Posts Tagged ‘Wisconsin Decorative Arts Database’

A Sampler For Rosina

June 22, 2017

Historical objects play an important role in all of the Chloe Ellefson mysteries. Often, finding an intriguing artifact in a museum collection inspires me to weave it into a story. Less commonly I go looking for an artifact to fill a specific fictional need.

That was the case when I decided that Rosina, a fictional German immigrant featured in A Memory of Muskets, needed to be working on a sampler. (This book features a historical plotline as well as the main contemporary plot.)

Rosina has had a difficult life, but she also has a bright spirit. I wanted to reflect this in her handiwork.

One of the places I looked for “Rosina’s sampler” was The Wisconsin Decorative Arts Database, a fabulous online gathering of artifacts from many societies and museums around the state.  Each is beautifully photographed and is presented with known information about the piece and, if known, its maker.

Here I found a sampler that was perfect to keep in mind as a template for Rosina’s. It is owned by the North Wood County Historical Society in Marshfield, Wisconsin.

franzelsampler_northwoodcountyhs-1

“This sampler descended in the Weigel family of Marshfield, Wisconsin. The object label on file at the North Wood County Historical Society reads: “Mrs. Paul Weigel, Sr., the former Anna Franzel, made this sampler in 1878 while working in Milwaukee. This sampler received many first prizes when displayed year after year in the Antique Booth of the Marshfield Fair.” Anna Weigel appears in the 1910 federal census for the community of McMillan, Marathon County, Wisconsin. She married Paul Weigel, a German immigrant, in Manitowoc County, Wisconsin in 1881.” (Database description)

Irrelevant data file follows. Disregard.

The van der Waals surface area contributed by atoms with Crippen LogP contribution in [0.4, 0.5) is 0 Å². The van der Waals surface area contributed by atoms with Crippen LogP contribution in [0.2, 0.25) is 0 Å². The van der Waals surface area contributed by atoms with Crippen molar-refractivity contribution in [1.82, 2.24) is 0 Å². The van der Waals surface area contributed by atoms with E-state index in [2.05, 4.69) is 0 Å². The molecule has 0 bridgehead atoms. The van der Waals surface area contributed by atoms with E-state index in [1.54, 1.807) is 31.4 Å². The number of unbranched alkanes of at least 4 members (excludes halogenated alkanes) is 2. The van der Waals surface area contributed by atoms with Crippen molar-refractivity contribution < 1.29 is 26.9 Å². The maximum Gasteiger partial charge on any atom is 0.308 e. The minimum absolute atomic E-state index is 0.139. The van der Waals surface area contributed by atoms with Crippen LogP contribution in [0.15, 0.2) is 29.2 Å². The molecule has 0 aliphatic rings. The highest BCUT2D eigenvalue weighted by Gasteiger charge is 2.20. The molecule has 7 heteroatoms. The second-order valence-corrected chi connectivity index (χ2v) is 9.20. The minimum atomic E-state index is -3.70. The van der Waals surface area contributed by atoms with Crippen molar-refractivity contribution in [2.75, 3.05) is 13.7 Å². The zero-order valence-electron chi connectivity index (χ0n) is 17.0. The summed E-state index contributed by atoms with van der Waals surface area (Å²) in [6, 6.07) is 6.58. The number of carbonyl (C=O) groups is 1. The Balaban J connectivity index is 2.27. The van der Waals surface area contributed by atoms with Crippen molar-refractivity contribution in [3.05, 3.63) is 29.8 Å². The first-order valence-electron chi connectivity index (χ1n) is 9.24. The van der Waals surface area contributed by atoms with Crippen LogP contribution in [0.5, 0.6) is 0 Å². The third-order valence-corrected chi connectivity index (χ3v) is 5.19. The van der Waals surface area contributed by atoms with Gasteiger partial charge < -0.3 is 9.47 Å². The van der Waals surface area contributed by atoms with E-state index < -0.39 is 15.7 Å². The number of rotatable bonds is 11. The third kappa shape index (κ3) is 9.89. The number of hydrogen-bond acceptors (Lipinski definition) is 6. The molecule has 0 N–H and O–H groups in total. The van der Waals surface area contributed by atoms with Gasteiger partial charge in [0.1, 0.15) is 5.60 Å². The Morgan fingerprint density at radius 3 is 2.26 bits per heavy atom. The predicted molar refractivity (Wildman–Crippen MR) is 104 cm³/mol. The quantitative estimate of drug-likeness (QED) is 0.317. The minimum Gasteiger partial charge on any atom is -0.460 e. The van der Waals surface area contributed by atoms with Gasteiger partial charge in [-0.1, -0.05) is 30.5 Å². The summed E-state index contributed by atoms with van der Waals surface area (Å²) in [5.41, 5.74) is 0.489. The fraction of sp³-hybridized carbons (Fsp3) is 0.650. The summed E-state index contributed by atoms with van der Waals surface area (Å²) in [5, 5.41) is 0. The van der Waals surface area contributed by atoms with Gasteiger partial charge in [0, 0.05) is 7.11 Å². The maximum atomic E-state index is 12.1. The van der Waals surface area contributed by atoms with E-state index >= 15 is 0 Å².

So of course I had to visit the property where the sampler is displayed, the Governor William H. Upham House. It tells the fascinating story of William H. Upham, Wisconsin’s 18th governor, and his family.

It was fun to see the lovely Victorian mansion and its furnishings, and imagine the house full of life.

Best of all was seeing the actual sampler on display!

Want to see for yourself? The mansion is open year-round on Wednesdays and Saturdays, 1:30 – 4 p.m. A visit in warm weather means you can enjoy the Heritage Rose Garden, too.

For more information, visit the society’s website.